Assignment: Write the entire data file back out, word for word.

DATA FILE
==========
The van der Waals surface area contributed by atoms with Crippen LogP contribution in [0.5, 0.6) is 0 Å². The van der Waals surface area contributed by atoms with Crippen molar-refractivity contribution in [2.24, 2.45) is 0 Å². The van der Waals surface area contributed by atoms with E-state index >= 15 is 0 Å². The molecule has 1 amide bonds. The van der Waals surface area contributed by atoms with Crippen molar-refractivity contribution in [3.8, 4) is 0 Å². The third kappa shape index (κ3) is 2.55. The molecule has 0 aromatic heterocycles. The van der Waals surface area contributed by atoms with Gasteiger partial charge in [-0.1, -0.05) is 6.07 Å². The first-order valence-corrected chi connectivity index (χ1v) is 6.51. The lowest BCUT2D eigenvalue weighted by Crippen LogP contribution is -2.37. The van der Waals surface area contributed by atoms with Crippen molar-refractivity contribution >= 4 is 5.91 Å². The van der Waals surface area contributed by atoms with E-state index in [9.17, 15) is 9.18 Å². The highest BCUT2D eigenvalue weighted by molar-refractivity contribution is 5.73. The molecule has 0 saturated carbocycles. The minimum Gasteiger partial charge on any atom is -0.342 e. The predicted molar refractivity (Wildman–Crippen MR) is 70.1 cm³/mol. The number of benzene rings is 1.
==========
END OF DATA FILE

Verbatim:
The van der Waals surface area contributed by atoms with Crippen LogP contribution in [0.5, 0.6) is 0 Å². The van der Waals surface area contributed by atoms with Crippen molar-refractivity contribution in [2.24, 2.45) is 0 Å². The van der Waals surface area contributed by atoms with E-state index >= 15 is 0 Å². The molecule has 1 amide bonds. The van der Waals surface area contributed by atoms with Crippen molar-refractivity contribution in [3.8, 4) is 0 Å². The third kappa shape index (κ3) is 2.55. The molecule has 0 aromatic heterocycles. The van der Waals surface area contributed by atoms with Gasteiger partial charge in [-0.1, -0.05) is 6.07 Å². The first-order valence-corrected chi connectivity index (χ1v) is 6.51. The lowest BCUT2D eigenvalue weighted by Crippen LogP contribution is -2.37. The van der Waals surface area contributed by atoms with Crippen molar-refractivity contribution >= 4 is 5.91 Å². The van der Waals surface area contributed by atoms with E-state index in [9.17, 15) is 9.18 Å². The highest BCUT2D eigenvalue weighted by molar-refractivity contribution is 5.73. The molecule has 0 saturated carbocycles. The minimum Gasteiger partial charge on any atom is -0.342 e. The predicted molar refractivity (Wildman–Crippen MR) is 70.1 cm³/mol. The number of benzene rings is 1.